George Dodds's picture

So what were you up to in your mid-teens?
For those of us for whom those years were in the black and white when hanging around the chip shop on Prior Park was the height of cool – the opportunity to perform naff tricks on a skateboard in Asda’s car park still decades away – the times have very much a-changed.
Personally I dreamed of being kidnapped into a life of rock debauchery by Siouxsie Sioux or Toyah (Clare Grogan would have sufficed) while doing just enough at school to pass the odd O-level to keep mother quiet.
Nowadays your average Berwick teenager is dreaming of making it as a professional speedway rider while looking to make his mark at both European and World level.
Actually 15-year-old Leon Flint, Kieran Douglas, 18, or Luke Ruddick – virtually a veteran at 19 who signed for Coventry’s National League side this week – are anything like your typical Berwick teenager – or those from anywhere else for that matter.
All three have chosen to dedicate themselves to a sport which is always demanding of time, finance and body and can be cruel on the physical toll it inflicts and often fails to compensate with the riches that the efforts, even of some at the top of their game, deserve.
Kieran will tell you that. At just 18 he has already had to recover from a broken back but this week he became the third local lad to put pen to paper when he signed for Buxton Hitmen.
Kieran and Leon will both be part of our junior set-up – the former invincible Border Raiders are to be known in 2018 as The Berwick Bandits Academy – and will no doubt be regulars back at Duns when the weather allows the wraps to come off our training track.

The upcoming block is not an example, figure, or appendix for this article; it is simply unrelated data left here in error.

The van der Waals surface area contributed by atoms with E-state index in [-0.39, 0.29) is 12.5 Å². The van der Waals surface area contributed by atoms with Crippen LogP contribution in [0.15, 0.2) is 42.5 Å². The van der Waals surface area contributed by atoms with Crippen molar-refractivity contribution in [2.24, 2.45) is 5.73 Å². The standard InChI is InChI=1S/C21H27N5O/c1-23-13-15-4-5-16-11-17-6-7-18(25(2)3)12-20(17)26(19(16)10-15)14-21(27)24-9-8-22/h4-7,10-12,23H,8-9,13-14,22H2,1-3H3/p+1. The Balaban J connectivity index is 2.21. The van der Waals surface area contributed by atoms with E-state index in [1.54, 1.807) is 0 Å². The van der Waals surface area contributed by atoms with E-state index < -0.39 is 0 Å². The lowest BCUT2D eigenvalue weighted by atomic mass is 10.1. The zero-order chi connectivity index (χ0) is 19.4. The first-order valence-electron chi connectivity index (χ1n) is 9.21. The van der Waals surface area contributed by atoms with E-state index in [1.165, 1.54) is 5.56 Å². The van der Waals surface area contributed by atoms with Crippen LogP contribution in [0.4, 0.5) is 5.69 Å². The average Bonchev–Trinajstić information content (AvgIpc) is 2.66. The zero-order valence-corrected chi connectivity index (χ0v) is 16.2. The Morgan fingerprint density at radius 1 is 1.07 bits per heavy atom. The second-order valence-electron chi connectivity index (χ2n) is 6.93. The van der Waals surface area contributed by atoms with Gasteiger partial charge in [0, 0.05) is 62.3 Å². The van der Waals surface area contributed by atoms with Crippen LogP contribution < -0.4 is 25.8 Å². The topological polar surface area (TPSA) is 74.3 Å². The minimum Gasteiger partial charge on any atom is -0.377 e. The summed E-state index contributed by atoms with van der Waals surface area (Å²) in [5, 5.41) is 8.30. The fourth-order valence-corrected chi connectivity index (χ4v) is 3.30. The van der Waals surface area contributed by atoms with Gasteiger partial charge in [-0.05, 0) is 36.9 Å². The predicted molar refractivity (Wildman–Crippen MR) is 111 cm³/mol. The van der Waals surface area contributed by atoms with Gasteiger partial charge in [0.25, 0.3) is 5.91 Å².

All three lads have the kind of set up on and off the track which would leave some of the international riders of the 60s and 70s gasping on their Woodbines.
For example young Master Flint will officially launch his 2018 campaign at the Black and Gold on Friday (February 9) from 7.30pm.
Entry is free and taking to the stage alongside the legendary Derek Sneddon and Bandits’ co-owner Scott Courtney will be Neil Vatcher who probably suffers less juvenile behaviour and tantrums in his role as GB Youth Coach than his other job as Speedway Control Board co-ordinator.
Over the past decade or so Vatcher has been instrumental in introducing and promoting the kind of youth and development programmes which have steered our local trio to the brink of professional speedway riders.
Suddenly we have a raft of young riders – led by Robert Lambert and Dan Bewley – who look as if they have the ability to make the step up into the international arena.
In many ways it is the most exciting group of young British talent since the 1970s when Collins, Lee, Kennett, Morton and Carter stood on the brink.
But, as always in British speedway, there is a fly in the ointment as this Winter has also seen the retirement of the likes of Liam Carr, Joe Jacobs and Tom Perry and the inability, at the time of writing, of quality young Brits such as Ellis Perks, Dan Halsey and Connor Mountain to find team places while non-British licence holders of similar, in many cases lesser, ability will be racing in two or even all three leagues.
The revival of British speedway, if it is to come, will start at the bottom with the crop of young Raiders and riders currently following in the tyretracks of Messrs Flint, Douglas and Ruddick.
With a bit of forward planning by the time they arrive then hopefully the obstructions will have been cleared and their will be a development path plotted through the National League, Championship and Premiership for young Brits talented and dedicated enough to duff up the Danes, shoulder out the Swedes and poleaxe the Poles on the World scene.